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Rabies Program

Rabies is a virus that kills humans and animals.

We help to prevent rabies in humans and animals by working with animal control officers to investigate animal bites to people.

We recommend immediate medical attention to someone who has been bitten by a potentially rabid animal.

We provide rabies immunizations (based on income).

We provide animal testing at no charge (when necessary) to determine if an animal is rabid.

Click here to learn about low-cost rabies vaccine clinics for dogs and cats.

Rabies Brochure & Statistics

Office of Epidemology

Center for Disease Control

If You've Been Bitten

Don’t panic . . . but don’t ignore the bite, either. Wash the wound thoroughly with soap and lots of water. Washing thoroughly will greatly lessen the chance of infection. Give first aid as you would for any wound.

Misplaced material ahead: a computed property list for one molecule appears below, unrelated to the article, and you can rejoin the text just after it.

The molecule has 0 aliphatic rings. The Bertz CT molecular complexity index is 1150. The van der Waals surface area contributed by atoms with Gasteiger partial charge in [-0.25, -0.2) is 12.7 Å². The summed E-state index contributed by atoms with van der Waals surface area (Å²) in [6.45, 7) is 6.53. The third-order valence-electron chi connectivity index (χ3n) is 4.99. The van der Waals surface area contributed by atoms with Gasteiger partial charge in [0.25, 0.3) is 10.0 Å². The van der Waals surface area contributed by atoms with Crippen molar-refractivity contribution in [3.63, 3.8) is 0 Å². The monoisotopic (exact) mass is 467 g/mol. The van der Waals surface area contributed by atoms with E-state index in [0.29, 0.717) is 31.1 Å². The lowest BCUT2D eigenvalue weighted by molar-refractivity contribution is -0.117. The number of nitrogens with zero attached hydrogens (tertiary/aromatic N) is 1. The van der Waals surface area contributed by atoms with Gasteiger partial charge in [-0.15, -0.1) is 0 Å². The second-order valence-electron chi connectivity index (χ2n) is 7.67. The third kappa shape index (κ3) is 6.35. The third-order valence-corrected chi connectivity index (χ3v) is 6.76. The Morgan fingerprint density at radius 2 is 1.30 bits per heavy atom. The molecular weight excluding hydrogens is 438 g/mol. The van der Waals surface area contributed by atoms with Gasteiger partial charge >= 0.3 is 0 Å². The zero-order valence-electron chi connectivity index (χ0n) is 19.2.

If possible, capture the animal under a large box or can, or at least identify it before it runs away.  Don’t try to pick the animal up. Call an animal control or law enforcement officer to come get it.

If it’s a wild animal that must be killed, don’t damage the head. The brain will be needed to test for rabies. Don’t let anyone destroy wild animals at random just because there may be a rabies  outbreak in your area. Only a few wild animals will be carrying rabies.

It's critically important that you notify your family doctor immediately and explain how you got the bite. Your doctor will want to know if the animal has been captured. If necessary, your doctor will give the anti-rabies treatment recommended by the United States Public Health Service. Your doctor will also treat you for other possible infections that could be caused from
the bite.

Report the bite to Environmental Health Services at your local health department. During weekend hours, contact the Charlottesville/Albemarle Health Department at (434) 972-6200, option 3.

Last Updated: 10-01-2015

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